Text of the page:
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Hamas' election victory is an expression of Palestinian support for Israel's disengagement plan and its unilateral policies. The voter in Nablus or Gaza may have been concerned more by Fatah's corruption, or may have wanted a change in government, but he knew well that Hamas represents the rejection of the Oslo process and negotiations with Israel. The results of the vote show that the Palestinians have rejected the illusion of the permanent-peace arrangement sold to them by Mahmoud Abbas. For the Palestinians, it is easier to continue to level accusations and to see Israel gradually withdraw from the territories then to compromise on tough issues.

From Ehud Olmert and Kadima's point of view, the rise of Hamas and its rejectionist policies is a rare political opportunity. The rejectionism of the Hamas leaders, who are not willing to recognize Israel and negate the agreements with it, grants Olmert free rein when it comes to marking out the eastern border, without giving the Palestinians a veto over the depth of the withdrawal and without paying lip service to the road map and the Oslo process. No wonder Olmert wants to leverage the Hamas stubbornness and to enlist international support for an extensive withdrawal from the West Bank to a "demographic border" that will guarantee the Jewish majority.

But what the political opportunity grants, the security problem takes away: Hunkering down behind the separation fence, or near it, would significantly reduce the number of Palestinians under Israeli control, but would also bring the Dan region, Jerusalem and Ben-Gurion International Airport into the range of Palestinian fire. Israel will find it difficult to withdraw from most of the West Bank, evacuate tens of thousands of settlers, and hand over the keys to Hamas. Such a move would run into domestic opposition and cause the international community to question the wisdom of strengthening an Islamic terrorist group that will threaten Israel and the Hashemite regime in Jordan.

The defense establishment understands this, and is already preparing for talks with the political echelon about a future defensive line in the West Bank. The army's starting position is that the future of the settlements is the business of the politicians. The "Tower and Stockade" days are long gone, and the settlements have no inherent security value. To the contrary, dismantling them would only ease the army's burden vis-a-vis the defense of settlers. Unlike former chief of staff Moshe Ya'alon, the current top brass at the Kirya Defense Ministry compound does not see a withdrawal as a "reward for terror." The political echelon will make the decision on the settlement layout in the territories, and the army will comply.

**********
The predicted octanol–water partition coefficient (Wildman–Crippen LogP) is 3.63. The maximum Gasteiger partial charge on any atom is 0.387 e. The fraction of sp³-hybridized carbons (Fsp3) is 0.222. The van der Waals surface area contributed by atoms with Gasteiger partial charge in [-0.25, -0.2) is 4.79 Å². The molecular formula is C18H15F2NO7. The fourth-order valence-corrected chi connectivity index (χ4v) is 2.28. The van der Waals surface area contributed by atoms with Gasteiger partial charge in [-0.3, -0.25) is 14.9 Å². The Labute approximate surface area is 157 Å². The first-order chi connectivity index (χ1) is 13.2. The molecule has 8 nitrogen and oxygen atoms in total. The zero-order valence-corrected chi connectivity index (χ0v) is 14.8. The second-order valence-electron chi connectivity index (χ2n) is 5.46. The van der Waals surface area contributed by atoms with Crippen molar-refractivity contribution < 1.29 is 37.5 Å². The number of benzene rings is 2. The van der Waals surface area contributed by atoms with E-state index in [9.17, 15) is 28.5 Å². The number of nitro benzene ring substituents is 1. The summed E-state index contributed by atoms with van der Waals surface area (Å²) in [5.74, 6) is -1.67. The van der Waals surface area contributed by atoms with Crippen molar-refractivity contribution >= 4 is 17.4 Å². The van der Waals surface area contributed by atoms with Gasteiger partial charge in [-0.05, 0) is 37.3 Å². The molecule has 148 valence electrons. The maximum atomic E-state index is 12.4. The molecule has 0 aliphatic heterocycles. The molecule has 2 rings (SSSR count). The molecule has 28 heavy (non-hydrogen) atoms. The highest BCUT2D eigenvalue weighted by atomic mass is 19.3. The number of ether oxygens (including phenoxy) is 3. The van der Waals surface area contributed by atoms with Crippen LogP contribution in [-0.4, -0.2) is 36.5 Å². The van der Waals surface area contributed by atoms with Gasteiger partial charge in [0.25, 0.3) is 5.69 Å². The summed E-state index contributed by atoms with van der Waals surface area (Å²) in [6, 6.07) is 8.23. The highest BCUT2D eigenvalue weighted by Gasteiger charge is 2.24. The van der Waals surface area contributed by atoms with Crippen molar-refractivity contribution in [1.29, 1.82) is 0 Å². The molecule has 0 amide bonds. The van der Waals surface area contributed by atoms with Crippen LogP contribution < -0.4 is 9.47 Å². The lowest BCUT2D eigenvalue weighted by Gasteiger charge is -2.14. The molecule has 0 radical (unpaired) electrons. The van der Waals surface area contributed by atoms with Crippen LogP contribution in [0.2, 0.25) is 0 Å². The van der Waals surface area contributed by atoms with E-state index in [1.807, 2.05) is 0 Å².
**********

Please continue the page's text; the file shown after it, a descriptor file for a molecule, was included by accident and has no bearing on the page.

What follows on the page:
So far, so good. But in the West Bank, as opposed to Gaza, which was entirely cleared of Israelis, things are different. In the West Bank, the Israel Defense Forces is demanding freedom of movement, as it has now, as well as a territorial hold on the Jordan Valley and key sites on the mountain ridges. Withdrawal to the fence is perceived as too great a risk. The model of the disengagement from northern Samaria - where the area remains under Israeli responsibility and was not handed over to the Palestinians - seems more appropriate.

Thus, if the army's position is adopted, an Israeli "security zone" will be established in the West Bank. It will resemble the situation that existed in Lebanon, but without a South Lebanon Army. The concept raises three problems. First, experience in the north teaches that it is difficult to maintain a security zone for an extended period of time in the face of international opposition, lethal terror attacks and angry mothers of soldiers. Second, the international community will support any Israeli withdrawal, even a limited one, but will oppose any Israeli presence in evacuated areas and refuse to recognize the new border. And third, in order to carry out the withdrawal, the full weight of the political echelon will have to be brought down on the defense establishment. And this is why the selection of the next defense minister will be critical for the success of the political move no less so than the developments on the Palestinian side.